One of the things I find so amazing about Wagner’s genius is that all his major music dramas are just 4.25 hours long, not 3.8, mind you, nor 5.2. His conception of the dramatic arc was perfect at the start. He did not struggle through many drafts, revisions and corrections. He just wrote out the music directly onto the orchestral score. And one of the most amazing things about this recording is that, now that the truth is out that Schwartzkopf really did sing the high notes (actually just two high Cs in the second act that Flagstad had stopped singing in concerts some years before), you can’t possibly tell by listening.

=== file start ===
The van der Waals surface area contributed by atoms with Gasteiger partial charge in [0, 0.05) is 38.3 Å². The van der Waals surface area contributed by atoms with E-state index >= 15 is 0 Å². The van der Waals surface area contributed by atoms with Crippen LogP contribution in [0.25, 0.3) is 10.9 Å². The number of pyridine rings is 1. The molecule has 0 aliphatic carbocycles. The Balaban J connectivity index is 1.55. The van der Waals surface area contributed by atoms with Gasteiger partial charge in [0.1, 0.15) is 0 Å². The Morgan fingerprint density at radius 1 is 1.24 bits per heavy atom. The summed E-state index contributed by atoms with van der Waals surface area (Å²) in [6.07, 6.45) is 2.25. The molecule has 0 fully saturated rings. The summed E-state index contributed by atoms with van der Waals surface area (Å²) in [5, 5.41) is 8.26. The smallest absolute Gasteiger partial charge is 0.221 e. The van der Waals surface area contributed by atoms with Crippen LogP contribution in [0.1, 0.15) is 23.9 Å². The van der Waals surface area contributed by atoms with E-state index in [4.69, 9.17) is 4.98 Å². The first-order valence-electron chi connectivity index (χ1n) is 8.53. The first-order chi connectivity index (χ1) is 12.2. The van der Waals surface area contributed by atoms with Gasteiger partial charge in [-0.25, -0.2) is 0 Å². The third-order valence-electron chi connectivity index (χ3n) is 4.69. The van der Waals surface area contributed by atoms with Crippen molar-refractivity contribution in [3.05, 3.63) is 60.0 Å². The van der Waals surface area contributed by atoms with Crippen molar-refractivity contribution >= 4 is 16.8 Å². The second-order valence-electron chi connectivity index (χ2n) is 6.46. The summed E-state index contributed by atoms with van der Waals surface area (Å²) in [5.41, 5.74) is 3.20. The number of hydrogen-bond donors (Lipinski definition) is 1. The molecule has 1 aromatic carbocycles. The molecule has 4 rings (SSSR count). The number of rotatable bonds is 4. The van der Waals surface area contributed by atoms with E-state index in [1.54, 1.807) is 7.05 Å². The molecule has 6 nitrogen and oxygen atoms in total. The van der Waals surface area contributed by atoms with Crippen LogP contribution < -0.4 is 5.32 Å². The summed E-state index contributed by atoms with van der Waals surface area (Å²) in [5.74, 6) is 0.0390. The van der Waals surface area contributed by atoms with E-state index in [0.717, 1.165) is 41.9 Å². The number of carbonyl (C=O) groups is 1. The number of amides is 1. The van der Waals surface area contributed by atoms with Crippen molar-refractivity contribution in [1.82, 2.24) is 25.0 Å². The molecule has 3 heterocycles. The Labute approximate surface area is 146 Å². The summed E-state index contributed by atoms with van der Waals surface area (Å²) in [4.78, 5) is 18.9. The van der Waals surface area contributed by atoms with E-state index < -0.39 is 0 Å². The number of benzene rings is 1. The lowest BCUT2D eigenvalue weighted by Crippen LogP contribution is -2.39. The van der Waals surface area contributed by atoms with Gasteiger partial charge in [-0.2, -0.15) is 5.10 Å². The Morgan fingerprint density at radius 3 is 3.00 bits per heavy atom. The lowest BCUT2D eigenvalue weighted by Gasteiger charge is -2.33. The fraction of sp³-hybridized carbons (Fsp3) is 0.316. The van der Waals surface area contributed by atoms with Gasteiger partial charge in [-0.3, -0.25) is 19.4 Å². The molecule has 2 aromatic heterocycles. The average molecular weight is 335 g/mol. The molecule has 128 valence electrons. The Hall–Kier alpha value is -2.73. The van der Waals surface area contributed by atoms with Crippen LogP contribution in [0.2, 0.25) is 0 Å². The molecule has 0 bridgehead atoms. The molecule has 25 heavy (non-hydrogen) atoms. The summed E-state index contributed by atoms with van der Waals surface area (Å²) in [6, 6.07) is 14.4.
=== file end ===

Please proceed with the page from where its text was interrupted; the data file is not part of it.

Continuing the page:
To praise this recording would be redundant; just open your thesaurus and read the list of superlatives. Of course there have been and will be other great Tristans, but this one will always retain its place. And now it has passed out of copyright into the public domain and belongs to the world. But the master tape still belongs to EMI. And digital remastering, even from a master tape, is an art involving many aesthetic as well as technical decisions and which produces a copyrightable product. Mr. Gibson has been able to remove virtually all the tape noise with virtually no increase in distortion. Bass notes are clean and deep. Background is dead quiet, yet consonants are unclipped and string sound is completely natural with no audible ringing.* Unfortunately, all of the side breaks are in the middles of scenes; it was very inconsiderate of Wagner to write 87 minute acts which are beyond the capacity of a single CD side. For the future, this can be corrected on a DVD-Audio issue if anyone wants to take the trouble.